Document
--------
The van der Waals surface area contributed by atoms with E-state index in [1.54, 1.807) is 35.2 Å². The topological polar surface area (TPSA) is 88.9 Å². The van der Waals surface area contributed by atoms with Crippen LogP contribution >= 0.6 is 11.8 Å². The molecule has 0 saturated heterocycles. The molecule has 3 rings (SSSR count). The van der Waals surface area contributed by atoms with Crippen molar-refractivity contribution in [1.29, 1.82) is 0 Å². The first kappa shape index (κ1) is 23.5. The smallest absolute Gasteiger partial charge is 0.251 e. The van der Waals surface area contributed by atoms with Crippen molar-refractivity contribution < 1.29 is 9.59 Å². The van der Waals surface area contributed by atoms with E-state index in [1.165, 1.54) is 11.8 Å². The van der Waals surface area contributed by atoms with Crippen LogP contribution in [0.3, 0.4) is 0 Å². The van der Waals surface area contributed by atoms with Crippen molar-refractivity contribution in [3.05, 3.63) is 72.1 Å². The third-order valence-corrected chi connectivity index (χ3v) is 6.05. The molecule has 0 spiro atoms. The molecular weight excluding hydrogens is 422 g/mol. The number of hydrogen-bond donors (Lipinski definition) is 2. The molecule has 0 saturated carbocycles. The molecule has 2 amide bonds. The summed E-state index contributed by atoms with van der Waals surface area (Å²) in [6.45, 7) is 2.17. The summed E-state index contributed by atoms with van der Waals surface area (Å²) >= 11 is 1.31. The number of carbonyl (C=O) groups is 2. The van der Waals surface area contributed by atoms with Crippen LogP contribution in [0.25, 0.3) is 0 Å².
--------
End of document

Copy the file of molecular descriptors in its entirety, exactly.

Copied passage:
The van der Waals surface area contributed by atoms with E-state index in [1.54, 1.807) is 35.2 Å². The topological polar surface area (TPSA) is 88.9 Å². The van der Waals surface area contributed by atoms with Crippen LogP contribution >= 0.6 is 11.8 Å². The molecule has 0 saturated heterocycles. The molecule has 3 rings (SSSR count). The van der Waals surface area contributed by atoms with Crippen molar-refractivity contribution in [1.29, 1.82) is 0 Å². The first kappa shape index (κ1) is 23.5. The smallest absolute Gasteiger partial charge is 0.251 e. The van der Waals surface area contributed by atoms with Crippen molar-refractivity contribution < 1.29 is 9.59 Å². The van der Waals surface area contributed by atoms with E-state index in [1.165, 1.54) is 11.8 Å². The van der Waals surface area contributed by atoms with Crippen LogP contribution in [0.3, 0.4) is 0 Å². The van der Waals surface area contributed by atoms with Crippen molar-refractivity contribution in [3.05, 3.63) is 72.1 Å². The third-order valence-corrected chi connectivity index (χ3v) is 6.05. The molecule has 0 spiro atoms. The molecular weight excluding hydrogens is 422 g/mol. The number of hydrogen-bond donors (Lipinski definition) is 2. The molecule has 0 saturated carbocycles. The molecule has 2 amide bonds. The summed E-state index contributed by atoms with van der Waals surface area (Å²) in [6.45, 7) is 2.17. The summed E-state index contributed by atoms with van der Waals surface area (Å²) >= 11 is 1.31. The number of carbonyl (C=O) groups is 2. The van der Waals surface area contributed by atoms with Crippen LogP contribution in [0.25, 0.3) is 0 Å².